I would like to find out, in JavaScript, which element currently has focus. I've been looking through the DOM and haven't found what I need, yet. Is there a way to do this, and how?

The reason I was looking for this:

I'm trying to make keys like the arrows and enter navigate through a table of input elements. Tab works now, but enter, and arrows do not by default it seems. I've got the key handling part set up but now I need to figure out how to move the focus over in the event handling functions.


22 Answers 22


Use document.activeElement, it is supported in all major browsers.

Previously, if you were trying to find out what form field has focus, you could not. To emulate detection within older browsers, add a "focus" event handler to all fields and record the last-focused field in a variable. Add a "blur" handler to clear the variable upon a blur event for the last-focused field.

If you need to remove the activeElement you can use blur; document.activeElement.blur(). It will change the activeElement to body.

Related links:

  • 70
    Not sure about IE, but FF and Safari both return the BODY element.
    – JW.
    Jul 2, 2010 at 15:19
  • 16
    activeElement actually doesn't return the focused element. Any element can have focus. If a document has 4 'scrolldivs', 0 or 1 of those divs is scrollable by arrow keys. If you click one, that div is focused. If you click outside all, the body is focused. How do you find out which scrolldiv is focused? jsfiddle.net/rudiedirkx/bC5ke/show (check console)
    – Rudie
    Oct 22, 2012 at 22:40
  • 25
    @Rudie, @Stewart: I've built on your fiddle to create a more elaborate playground: jsfiddle.net/mklement/72rTF. You'll find that the only major browser (as of late 2012) that can actually focus such a div is Firefox 17, and only by tabbing to it. The types of elements that ALL major browsers return via document.activeElement are restricted to input-related elements. If no such element has the focus, all major browsers return the body element - except IE 9, which returns the html element.
    – mklement0
    Dec 22, 2012 at 5:20
  • 16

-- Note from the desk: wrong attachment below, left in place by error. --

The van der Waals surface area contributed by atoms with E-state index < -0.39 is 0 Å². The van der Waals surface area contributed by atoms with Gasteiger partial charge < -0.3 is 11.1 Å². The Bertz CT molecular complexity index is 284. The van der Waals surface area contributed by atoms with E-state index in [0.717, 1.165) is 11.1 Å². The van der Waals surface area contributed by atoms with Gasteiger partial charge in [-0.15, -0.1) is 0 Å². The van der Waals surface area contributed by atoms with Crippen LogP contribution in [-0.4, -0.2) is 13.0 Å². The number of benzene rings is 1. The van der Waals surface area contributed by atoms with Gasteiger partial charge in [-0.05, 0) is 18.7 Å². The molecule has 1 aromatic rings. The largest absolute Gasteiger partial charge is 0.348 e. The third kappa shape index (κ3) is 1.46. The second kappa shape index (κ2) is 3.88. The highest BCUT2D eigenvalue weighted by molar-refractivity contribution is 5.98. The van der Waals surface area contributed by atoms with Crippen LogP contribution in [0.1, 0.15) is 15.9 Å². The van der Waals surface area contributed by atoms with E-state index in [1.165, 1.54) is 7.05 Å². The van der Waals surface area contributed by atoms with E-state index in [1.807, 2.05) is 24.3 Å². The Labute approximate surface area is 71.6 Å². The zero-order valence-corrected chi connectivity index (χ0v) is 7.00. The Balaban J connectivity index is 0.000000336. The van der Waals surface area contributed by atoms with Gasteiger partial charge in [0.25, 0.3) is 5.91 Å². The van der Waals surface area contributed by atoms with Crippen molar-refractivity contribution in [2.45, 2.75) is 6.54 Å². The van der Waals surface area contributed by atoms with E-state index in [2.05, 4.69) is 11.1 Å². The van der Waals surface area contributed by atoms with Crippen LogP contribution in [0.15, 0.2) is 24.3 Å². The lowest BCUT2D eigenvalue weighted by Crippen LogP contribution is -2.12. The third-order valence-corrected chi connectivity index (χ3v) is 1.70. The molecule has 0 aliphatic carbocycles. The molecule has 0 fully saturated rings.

Not sure if it helps, but you can make an element such as a div receive keyboard focus by including the attribute tabindex="0" Apr 12, 2013 at 16:49
  • 6
    Any access to document.activeElement should be wrapped in a try catch as under some circumstances it can throw an exception (not just IE9 AFAIK). See bugs.jquery.com/ticket/13393 and bugs.jqueryui.com/ticket/8443
    – robocat
    Jul 2, 2013 at 2:11

As said by JW, you can't find the current focused element, at least in a browser-independent way. But if your app is IE only (some are...), you can find it the following way:


It looks like IE did not have everything wrong after all, this is part of HTML5 draft and seems to be supported by the latest version of Chrome, Safari and Firefox at least.

  • 5
    FF3 too. This is actually part of the HTML5 spec around "focus management". Jan 31, 2009 at 0:37
  • 2
    It works in the current version of Chrome and Opera (9.62). Does not work in Safari 3.2.3 on OS X, but it works in Safari 4 that was released yesterday :)
    – gregers
    Jun 9, 2009 at 15:02
  • still the same for chrome 19 :S
    – Sebas
    Jun 20, 2012 at 23:12
  • 1
    It only works in chrome (20) / safari (5.1.3) when you use the keyboard to tab onto the element. If you click on it then neither the jquery :focus selector nor the document.activeElement succeeds in returning what you clicked on (returning undefined and document body element respectively). PS I can't believe this thread is 2 years old and there are still regression problems on webkit, along with the one where skip links don't work, but so much work is being done with adding experimental css3. Think I may go back to recommending firefox to my family and friends.